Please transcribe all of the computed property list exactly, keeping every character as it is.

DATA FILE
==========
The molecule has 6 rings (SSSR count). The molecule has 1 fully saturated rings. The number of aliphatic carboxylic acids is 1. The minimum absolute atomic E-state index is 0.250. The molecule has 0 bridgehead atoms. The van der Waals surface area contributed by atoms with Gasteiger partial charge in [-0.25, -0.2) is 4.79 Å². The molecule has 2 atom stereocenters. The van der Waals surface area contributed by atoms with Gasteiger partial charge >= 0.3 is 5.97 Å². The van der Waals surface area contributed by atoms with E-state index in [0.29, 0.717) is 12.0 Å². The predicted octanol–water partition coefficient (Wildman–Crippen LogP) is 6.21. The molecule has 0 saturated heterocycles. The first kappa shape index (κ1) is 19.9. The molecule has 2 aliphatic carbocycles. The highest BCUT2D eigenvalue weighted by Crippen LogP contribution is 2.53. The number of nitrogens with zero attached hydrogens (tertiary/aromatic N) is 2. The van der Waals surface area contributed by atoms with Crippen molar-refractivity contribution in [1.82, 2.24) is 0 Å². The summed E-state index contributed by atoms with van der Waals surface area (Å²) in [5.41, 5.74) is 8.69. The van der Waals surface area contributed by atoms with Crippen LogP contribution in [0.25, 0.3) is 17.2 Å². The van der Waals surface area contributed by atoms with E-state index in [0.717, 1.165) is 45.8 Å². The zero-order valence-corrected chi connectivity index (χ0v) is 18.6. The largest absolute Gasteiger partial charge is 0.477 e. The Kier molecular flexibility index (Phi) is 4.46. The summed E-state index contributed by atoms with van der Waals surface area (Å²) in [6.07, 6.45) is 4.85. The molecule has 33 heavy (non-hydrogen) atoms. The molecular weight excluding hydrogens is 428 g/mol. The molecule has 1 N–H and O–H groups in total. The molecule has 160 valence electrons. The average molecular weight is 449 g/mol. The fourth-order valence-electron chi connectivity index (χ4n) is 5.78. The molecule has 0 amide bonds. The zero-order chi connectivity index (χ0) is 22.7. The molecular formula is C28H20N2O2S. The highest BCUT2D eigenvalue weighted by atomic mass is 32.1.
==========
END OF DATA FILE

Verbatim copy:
The molecule has 6 rings (SSSR count). The molecule has 1 fully saturated rings. The number of aliphatic carboxylic acids is 1. The minimum absolute atomic E-state index is 0.250. The molecule has 0 bridgehead atoms. The van der Waals surface area contributed by atoms with Gasteiger partial charge in [-0.25, -0.2) is 4.79 Å². The molecule has 2 atom stereocenters. The van der Waals surface area contributed by atoms with Gasteiger partial charge >= 0.3 is 5.97 Å². The van der Waals surface area contributed by atoms with E-state index in [0.29, 0.717) is 12.0 Å². The predicted octanol–water partition coefficient (Wildman–Crippen LogP) is 6.21. The molecule has 0 saturated heterocycles. The first kappa shape index (κ1) is 19.9. The molecule has 2 aliphatic carbocycles. The highest BCUT2D eigenvalue weighted by Crippen LogP contribution is 2.53. The number of nitrogens with zero attached hydrogens (tertiary/aromatic N) is 2. The van der Waals surface area contributed by atoms with Crippen molar-refractivity contribution in [1.82, 2.24) is 0 Å². The summed E-state index contributed by atoms with van der Waals surface area (Å²) in [5.41, 5.74) is 8.69. The van der Waals surface area contributed by atoms with Crippen LogP contribution in [0.25, 0.3) is 17.2 Å². The van der Waals surface area contributed by atoms with E-state index in [0.717, 1.165) is 45.8 Å². The zero-order valence-corrected chi connectivity index (χ0v) is 18.6. The largest absolute Gasteiger partial charge is 0.477 e. The Kier molecular flexibility index (Phi) is 4.46. The summed E-state index contributed by atoms with van der Waals surface area (Å²) in [6.07, 6.45) is 4.85. The molecule has 33 heavy (non-hydrogen) atoms. The molecular weight excluding hydrogens is 428 g/mol. The molecule has 1 N–H and O–H groups in total. The molecule has 160 valence electrons. The average molecular weight is 449 g/mol. The fourth-order valence-electron chi connectivity index (χ4n) is 5.78. The molecule has 0 amide bonds. The zero-order chi connectivity index (χ0) is 22.7. The molecular formula is C28H20N2O2S. The highest BCUT2D eigenvalue weighted by atomic mass is 32.1.